Dec 14, 2023 - News

How Virginia stole the Caps and Wizards from D.C.

Monumental Sports & Entertainment CEO Ted Leonsis (left), jokes with Gov. Glenn Youngkin during Wednesday's announcement. Photo: Win McNamee/Getty Images

Behind the scenes this year, Virginia Gov. Glenn Youngkin and Ted Leonsis, two friends who've run in Northern Virginia's elite business circles, quietly hammered out an audacious vision the duo first chewed over years ago — a giant entertainment and sports mecca.

Why it matters: The owner of the Wizards and Capitals kept the Virginia courtship top secret while he worked Mayor Muriel Bowser, seeking $600 million from D.C. to renovate Capital One Arena.

The intrigue: The dealmaking accelerated over the summer after local leaders were brought to the table, Alexandria City Mayor Justin Wilson and officials close to the deal, who asked for anonymity to speak candidly, told Axios.

  • Meanwhile, in early November, as revealed in the Washington Post, Leonsis said he wanted extensive upgrades to Capital One Arena.
  • But on the morning of Nov. 13, Leonsis and Youngkin — the billionaire and not-far-from-a-billionaire governor — met in a Falls Church office to put the "final touches" on the megaplan for a 70-acre sports district, according to a source with knowledge who wasn't authorized to speak publicly.
  • For weeks and into this past weekend, sources say, Youngkin lobbied key Democrats, including Sen. Mark Warner, who stood on stage Wednesday to boost the plan, and even a political nemesis in Alexandria, state Senator Adam Ebbin, who declined to join on stage.
  • The calls culminated in a closed-door vote on Monday when a committee of Virginia lawmakers voted unanimously to support the project — triggering an earthquake in D.C.

The big picture: It's one of the biggest economic development announcements in Virginia history, giving Youngkin a legacy-defining win after his disappointment in last month's legislative elections. And it's one of the biggest embarrassments in years for the D.C. government, which looks outfoxed.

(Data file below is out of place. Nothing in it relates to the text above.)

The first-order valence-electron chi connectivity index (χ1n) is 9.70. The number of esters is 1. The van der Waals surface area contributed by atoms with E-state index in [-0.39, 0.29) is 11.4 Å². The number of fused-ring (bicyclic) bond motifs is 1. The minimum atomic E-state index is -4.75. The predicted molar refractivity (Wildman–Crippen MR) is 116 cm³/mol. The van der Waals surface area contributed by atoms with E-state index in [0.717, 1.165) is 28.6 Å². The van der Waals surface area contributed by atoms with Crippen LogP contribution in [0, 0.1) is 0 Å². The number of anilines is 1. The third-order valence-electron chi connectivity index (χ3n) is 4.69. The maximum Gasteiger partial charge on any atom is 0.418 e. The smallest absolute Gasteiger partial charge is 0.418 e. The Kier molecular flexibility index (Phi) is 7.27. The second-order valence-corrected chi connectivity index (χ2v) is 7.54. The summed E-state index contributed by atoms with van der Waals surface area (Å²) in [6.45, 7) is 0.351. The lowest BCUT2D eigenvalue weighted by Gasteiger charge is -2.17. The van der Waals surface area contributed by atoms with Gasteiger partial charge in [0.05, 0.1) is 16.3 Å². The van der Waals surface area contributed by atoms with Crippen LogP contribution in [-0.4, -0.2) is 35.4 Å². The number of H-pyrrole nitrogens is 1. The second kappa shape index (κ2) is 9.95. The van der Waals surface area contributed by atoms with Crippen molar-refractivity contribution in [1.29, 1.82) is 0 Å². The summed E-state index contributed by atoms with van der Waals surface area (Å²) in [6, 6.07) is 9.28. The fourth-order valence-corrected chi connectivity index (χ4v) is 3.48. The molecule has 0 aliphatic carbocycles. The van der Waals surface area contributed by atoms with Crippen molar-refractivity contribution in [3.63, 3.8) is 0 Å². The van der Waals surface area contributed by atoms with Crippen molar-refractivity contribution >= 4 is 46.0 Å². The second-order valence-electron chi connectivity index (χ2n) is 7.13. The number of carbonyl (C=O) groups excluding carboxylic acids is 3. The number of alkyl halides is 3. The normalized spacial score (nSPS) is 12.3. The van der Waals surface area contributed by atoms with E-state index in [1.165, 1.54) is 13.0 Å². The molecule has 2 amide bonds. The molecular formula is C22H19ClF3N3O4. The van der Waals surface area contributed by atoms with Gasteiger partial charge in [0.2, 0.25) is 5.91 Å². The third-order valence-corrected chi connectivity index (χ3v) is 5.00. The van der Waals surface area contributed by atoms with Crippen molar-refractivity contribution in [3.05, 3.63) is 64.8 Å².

• Both the Wizards and Caps have rowdy, passionate fan bases that infuse Penn Quarter with vibrant, lucrative nightlife. Now, the party will be across the Potomac River.

Details: The arena at Potomac Yard would break ground in 2025 and open in late 2028, according to the plan.

  • The $2 billion investment would be funded through bonds that would be repaid through revenue generated by the venues and taxes. Monumental Sports & Entertainment, the teams' ownership group, would invest $403 million.

Flashback: The conventional wisdom in D.C. was that Leonsis would never really move to Virginia. That Leonsis was just using the threat to convince the city to pour hundreds of millions in taxpayer dollars toward renovating Capital One Arena.

  • "Oh, Ted's not going anywhere," Mayor Bowser once privately insisted last January, according to a person who spoke to her.

Yes, but: When Leonsis first toured the site at Potomac Yard, he was blown away.

  • Next to Metro. Across from Reagan National Airport. The sight of two rivers and monumental Washington.
  • Never mind the nightmare traffic scenarios. Never mind the angry homeowners screaming outside the gates of the announcement ceremony on Wednesday.
  • This is a "blank slate" to build something "we can't do anywhere else," Leonsis told the crowd gathered at the empty gravel site on the banks of the Potomac River.

Youngkin described the deal as "a very formal handshake and understanding," similar to Amazon HQ2, pending legislative approval in Richmond.

The other side: Even as he privately grumbled about crime surrounding his Chinatown arena, Bowser said she believed Leonsis was negotiating in good faith.

  • "I've known Ted a long time," Bowser told reporters Wednesday afternoon. (The two are said to have strained relations, the Post has previously reported.) "I don't know if he came to the table knowing that his preference was for a suburban … start-from-scratch" plan.
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